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Security firm finds new role for S.African Bushmen

April 5, 2006

By Andrew Quinn

PLATFONTEIN, South Africa (Reuters) – Dressed in crisp
olive uniforms and shiny black boots, the squad of 40 South
African Bushmen took up formation with military precision, the
last hope of a vanishing people.

Cheers greeted this week’s first class trained by Sanda
Security, a new South African company that aims to preserve the
Bushmen’s ancient way of life by harnessing their legendary
skills as wildlife trackers to provide security and stop stock
theft at farms.

“We know the bush. Our fathers and grandfathers taught us
how to read it,” said Sanda-trained Francisco Mukea, 42, who
hopes his security training will guarantee his family a steady
income.

“Now we will have a reason to pass along this knowledge to
our children.”

Women dressed in beaded animal skins performed celebratory
dances at Tuesday’s ceremony in Platfontein, a Bushman
community about 15 km (9 miles) outside the former diamond
center of Kimberley and the new headquarters of Sanda Security.

The company is a novel attempt to forge a future for
southern Africa’s Bushmen, or San people, among the world’s
last true hunter-gatherers pushed to the brink of extinction by
the relentless encroachment of the modern world.

Now believed to number fewer than 85,000 in Kalahari desert
areas of Botswana, Namibia, South Africa and Angola, the
Bushmen have been hunted and persecuted for hundreds of years
as their ancestral land has been swallowed by miners and
ranchers.

South Africa’s native Bushmen were long ago driven from
their land, and the groups that exist in the country today were
imported by the apartheid-era military which used them in the
“Bushman Battalion” as trackers in wars against black
liberation movements in Namibia and Angola.

With those wars over and a black-led government in South
Africa, about 4,500 Bushmen were relocated to a desolate region
outside Kimberley where they remained — many still living in
tents — for almost a decade.

“We had nothing. There was no hope,” said Mario Mahongo,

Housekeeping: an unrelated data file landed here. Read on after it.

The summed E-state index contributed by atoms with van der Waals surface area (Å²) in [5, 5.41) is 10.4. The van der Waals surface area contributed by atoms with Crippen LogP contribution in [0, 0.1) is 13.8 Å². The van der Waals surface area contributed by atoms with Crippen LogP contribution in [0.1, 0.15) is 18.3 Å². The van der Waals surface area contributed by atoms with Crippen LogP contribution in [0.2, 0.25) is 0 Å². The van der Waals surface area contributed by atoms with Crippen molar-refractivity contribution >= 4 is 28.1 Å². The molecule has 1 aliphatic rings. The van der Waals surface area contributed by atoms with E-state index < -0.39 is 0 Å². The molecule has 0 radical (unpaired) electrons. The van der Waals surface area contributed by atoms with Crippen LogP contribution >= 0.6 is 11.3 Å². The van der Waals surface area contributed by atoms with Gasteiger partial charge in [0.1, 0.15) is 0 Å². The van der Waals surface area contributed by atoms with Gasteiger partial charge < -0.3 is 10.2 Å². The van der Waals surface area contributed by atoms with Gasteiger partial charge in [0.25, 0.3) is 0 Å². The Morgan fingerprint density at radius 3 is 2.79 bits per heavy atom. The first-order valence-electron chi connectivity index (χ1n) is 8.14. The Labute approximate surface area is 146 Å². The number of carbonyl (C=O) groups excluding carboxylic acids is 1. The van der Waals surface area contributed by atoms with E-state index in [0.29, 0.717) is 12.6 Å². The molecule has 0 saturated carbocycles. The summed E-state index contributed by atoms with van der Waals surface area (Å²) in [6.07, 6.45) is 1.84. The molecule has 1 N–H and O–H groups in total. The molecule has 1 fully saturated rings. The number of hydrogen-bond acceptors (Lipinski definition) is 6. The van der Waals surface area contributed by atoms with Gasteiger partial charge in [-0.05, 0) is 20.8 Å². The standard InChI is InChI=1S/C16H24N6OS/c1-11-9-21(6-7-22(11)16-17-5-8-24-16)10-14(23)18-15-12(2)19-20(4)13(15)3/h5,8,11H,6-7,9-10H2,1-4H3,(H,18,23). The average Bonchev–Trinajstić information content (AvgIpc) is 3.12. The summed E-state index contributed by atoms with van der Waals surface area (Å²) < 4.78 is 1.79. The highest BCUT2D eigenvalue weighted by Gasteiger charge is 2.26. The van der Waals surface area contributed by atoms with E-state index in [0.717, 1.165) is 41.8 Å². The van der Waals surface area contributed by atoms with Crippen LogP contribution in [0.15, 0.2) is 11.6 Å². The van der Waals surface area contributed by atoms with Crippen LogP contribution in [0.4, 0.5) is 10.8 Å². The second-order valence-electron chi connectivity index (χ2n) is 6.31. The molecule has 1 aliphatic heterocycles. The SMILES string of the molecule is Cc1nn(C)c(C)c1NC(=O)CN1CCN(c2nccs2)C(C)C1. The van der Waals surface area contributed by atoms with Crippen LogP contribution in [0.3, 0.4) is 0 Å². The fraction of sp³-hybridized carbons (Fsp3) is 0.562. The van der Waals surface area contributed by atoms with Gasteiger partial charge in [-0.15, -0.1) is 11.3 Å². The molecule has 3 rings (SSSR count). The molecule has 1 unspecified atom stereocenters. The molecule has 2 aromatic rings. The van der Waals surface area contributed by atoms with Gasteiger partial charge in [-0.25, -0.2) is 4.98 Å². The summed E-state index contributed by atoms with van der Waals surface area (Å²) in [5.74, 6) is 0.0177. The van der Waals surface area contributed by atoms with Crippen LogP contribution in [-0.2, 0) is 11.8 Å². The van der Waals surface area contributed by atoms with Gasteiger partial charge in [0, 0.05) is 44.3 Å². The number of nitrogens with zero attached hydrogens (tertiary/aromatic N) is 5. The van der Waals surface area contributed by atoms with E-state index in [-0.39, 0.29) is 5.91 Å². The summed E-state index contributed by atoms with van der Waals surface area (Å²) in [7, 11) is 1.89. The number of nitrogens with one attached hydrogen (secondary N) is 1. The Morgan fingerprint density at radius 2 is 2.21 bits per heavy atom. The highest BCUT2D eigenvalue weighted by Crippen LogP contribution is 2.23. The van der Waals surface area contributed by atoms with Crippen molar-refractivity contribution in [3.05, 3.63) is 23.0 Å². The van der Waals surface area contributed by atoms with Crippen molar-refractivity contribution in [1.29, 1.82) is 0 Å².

spiritual leader of the !Xun people, who with the Khwe were
left virtually stranded after South Africa finished with their
services.

A SECURE FUTURE?

Sanda was the brainchild of Gert Schoombie, a retired South
African colonel who worked with the Bushmen and was concerned
by the despair among the communities that remained, cut off
from hunter-gatherer traditions and ill-equipped to make their
own way in the modern world.

“I clearly saw there’s a future for their skills,”
Schoombie said. “They can live in the field, they can ride
horses, they can track animals…they are perfect for security
work.”

Schoombie began with a pilot project, placing about 400
Bushmen as security guards on individual contracts with farmers
around the country.

Then he and leaders of the !Xun and Khwe approached South
Africa’s Absa bank for a loan to start the business and
training academy, winning 6.5 million rand ($1 million) from a
bank incubator fund designed to help launch black businesses.

“We could see how this venture could help preserve the
skills and traditions of the San…and how those skills can be
utilised for the benefit of the whole country,” said Oscar
Grobler, general manager of Absa Business Banking Services.

Sanda — which means “honey badger” and is the only
mutually intelligible word in the !Xun and Khwe languages —
aims to train a total of 1,000 Bushmen as farm security guards,
a growth market in a country where rampant stock theft and farm
attacks are of increasing concern.

Joao Duku, the company’s financial director, said Sanda
would also aim to train more Bushmen staff for management
positions, boosting the future skills available to the
community while revitalising ancient traditions.

“The new generation was losing our culture and the
traditions, but now many want to learn things like tracking so
that they can work with Sanda,” said Duku, dressed in his
spotless uniform with its honey badger logo.


Source: reuters



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